Staunch Trump ally and CEO of MyPillow, Mike Lindell, has been permanently banned from the social media platform Twitter for what that company’s spokesperson said were Lindell’s “repeated violations” of the social media company’s civic integrity policy.
The spokesperson for Twitter claimed Lindell used his account to propagate unsubstantiated claims about fraud in the presidential election.
Twitter implemented its new “civic integrity policy” last fall in an effort to clamp down on misinformation.
Twitter removes My Pillow CEO Mike Lindell's Twitter account https://t.co/aic1KvOWUr
— Newsmax (@newsmax) January 26, 2021
Twitter didn’t provide proof of Mr. Lindell’s policy violations. But he had advocated for election integrity and called out constitutional violations executed by several of the battleground states regarding their electoral college certifications using his personal account and the MyPillow corporate account in recent months.
Lindell has refused to embrace the false narrative that there was no malfeasance in the 2020 election.
Federal courts never adjudicated any case based on evidence provided that vote fraud, ballot tampering, or usurpations of constitutional mandates had taken place. Each time the courts relied on the malleable issue of “standing” to avoid hearing any argument supporting Election malfeasance.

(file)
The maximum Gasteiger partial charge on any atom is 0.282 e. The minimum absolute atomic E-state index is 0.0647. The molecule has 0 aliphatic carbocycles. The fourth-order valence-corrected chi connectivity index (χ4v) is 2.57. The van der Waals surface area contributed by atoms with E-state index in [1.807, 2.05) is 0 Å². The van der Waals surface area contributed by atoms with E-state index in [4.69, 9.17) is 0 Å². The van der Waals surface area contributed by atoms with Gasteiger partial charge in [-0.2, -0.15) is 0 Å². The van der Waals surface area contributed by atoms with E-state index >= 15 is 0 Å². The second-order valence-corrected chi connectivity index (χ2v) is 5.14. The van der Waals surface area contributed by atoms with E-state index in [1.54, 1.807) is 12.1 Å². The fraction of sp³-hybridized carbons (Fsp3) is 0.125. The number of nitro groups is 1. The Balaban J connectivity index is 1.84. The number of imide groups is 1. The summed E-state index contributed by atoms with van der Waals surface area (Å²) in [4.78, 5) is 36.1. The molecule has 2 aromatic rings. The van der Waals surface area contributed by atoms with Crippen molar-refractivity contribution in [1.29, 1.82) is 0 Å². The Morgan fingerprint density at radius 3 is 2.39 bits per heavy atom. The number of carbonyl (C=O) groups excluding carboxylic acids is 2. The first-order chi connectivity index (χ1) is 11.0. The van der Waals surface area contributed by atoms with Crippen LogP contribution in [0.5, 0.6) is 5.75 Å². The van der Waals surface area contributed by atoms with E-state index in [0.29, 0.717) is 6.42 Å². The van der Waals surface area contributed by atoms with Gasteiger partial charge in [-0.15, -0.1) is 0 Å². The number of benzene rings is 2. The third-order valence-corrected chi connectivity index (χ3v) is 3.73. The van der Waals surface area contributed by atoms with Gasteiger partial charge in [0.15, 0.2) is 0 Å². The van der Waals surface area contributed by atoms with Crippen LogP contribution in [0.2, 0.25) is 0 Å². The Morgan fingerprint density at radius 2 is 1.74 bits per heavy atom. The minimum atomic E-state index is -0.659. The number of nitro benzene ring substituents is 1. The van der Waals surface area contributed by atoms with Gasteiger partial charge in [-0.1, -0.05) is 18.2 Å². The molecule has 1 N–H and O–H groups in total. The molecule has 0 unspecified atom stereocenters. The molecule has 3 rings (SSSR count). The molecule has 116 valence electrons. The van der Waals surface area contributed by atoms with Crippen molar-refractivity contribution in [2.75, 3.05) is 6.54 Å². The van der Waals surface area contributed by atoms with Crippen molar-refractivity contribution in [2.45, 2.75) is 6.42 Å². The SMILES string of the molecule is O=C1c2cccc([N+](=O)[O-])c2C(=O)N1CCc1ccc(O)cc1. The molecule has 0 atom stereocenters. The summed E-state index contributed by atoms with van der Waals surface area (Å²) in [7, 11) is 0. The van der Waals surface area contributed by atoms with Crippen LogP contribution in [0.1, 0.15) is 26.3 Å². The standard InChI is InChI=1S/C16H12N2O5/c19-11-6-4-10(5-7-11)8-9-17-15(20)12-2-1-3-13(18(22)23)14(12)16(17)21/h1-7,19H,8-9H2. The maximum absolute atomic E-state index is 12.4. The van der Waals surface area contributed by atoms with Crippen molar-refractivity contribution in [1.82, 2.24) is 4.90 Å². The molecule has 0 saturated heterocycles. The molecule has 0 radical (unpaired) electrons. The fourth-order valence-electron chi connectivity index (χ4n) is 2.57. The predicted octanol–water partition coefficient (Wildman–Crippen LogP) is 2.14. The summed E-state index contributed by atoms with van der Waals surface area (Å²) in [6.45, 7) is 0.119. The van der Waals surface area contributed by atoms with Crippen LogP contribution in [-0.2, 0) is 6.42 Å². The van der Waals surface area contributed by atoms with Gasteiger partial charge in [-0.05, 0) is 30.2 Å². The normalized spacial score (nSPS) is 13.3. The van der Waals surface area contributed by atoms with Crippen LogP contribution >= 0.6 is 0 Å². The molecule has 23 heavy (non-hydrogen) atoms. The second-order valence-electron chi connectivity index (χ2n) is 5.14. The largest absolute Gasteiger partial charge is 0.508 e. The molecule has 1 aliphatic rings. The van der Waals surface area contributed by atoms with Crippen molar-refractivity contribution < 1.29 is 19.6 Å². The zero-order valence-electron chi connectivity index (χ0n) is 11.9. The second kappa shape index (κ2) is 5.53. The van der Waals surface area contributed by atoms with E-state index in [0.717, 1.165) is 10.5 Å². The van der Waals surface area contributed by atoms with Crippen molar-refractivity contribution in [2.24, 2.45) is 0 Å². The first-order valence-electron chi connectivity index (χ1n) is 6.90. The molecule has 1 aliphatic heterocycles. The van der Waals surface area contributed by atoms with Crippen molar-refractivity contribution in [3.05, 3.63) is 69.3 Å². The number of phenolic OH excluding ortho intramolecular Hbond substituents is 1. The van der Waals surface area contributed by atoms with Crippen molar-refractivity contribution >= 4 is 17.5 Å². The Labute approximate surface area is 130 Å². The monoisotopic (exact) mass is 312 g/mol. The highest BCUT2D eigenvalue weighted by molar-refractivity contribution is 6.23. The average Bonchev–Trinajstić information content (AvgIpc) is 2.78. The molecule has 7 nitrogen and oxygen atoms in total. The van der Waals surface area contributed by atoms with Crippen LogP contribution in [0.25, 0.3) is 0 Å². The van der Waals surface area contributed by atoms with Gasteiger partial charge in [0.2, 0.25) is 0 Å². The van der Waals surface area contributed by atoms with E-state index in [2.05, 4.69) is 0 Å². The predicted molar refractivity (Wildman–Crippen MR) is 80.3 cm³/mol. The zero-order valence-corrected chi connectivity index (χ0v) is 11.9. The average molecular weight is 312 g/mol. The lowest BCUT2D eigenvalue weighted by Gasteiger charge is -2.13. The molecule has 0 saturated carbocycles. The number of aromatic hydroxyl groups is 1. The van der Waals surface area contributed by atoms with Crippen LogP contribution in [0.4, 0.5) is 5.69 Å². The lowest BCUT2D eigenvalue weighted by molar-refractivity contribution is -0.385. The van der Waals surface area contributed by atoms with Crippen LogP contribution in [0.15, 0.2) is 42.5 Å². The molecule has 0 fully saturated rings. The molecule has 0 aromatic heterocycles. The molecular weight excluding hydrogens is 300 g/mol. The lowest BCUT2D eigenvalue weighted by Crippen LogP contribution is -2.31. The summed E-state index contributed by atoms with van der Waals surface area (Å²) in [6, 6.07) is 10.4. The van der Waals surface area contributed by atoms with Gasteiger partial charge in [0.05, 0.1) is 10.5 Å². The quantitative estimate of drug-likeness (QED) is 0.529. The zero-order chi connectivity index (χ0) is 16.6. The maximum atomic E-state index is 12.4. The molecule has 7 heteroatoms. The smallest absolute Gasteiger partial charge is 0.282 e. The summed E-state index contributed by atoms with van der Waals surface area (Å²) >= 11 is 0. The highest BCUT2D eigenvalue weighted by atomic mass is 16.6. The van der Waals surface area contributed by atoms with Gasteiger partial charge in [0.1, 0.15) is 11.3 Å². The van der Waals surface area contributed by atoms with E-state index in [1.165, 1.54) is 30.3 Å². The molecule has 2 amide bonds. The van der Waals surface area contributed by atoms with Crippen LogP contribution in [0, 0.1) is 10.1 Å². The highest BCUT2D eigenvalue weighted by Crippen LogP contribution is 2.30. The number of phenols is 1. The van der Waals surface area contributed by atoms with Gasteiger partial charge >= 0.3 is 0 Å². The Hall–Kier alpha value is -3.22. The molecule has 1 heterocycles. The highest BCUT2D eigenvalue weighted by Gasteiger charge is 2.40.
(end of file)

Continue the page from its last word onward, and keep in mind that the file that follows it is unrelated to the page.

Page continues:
Dominion Voting Systems – whose machines and software have proven to be less than secure by virtue of their own owner’s manual – has threatened Lindell with a lawsuit for alleging the company’s products stole “millions of votes.”
Twitter has permanently suspended the account of My Pillow chief Mike Lindell for repeated violations of the company’s policy on election misinformation, the social media firm said https://t.co/K1yGtOoOqn
— Reuters (@Reuters) January 26, 2021
The cancel culture cabal pressured big retailers – including Bed, Bath & Beyond and Kohl’s – to drop My Pillow’s products after Lindell made a trip to the White House to have private discussions with then-President Trump.
Twitter excommunicated Lindell less than three weeks after it banned and purged President Donald Trump from the platform, doing so while he was still the sitting President. The controversial decision has raised legitimate questions about the company’s power to censor elected officials.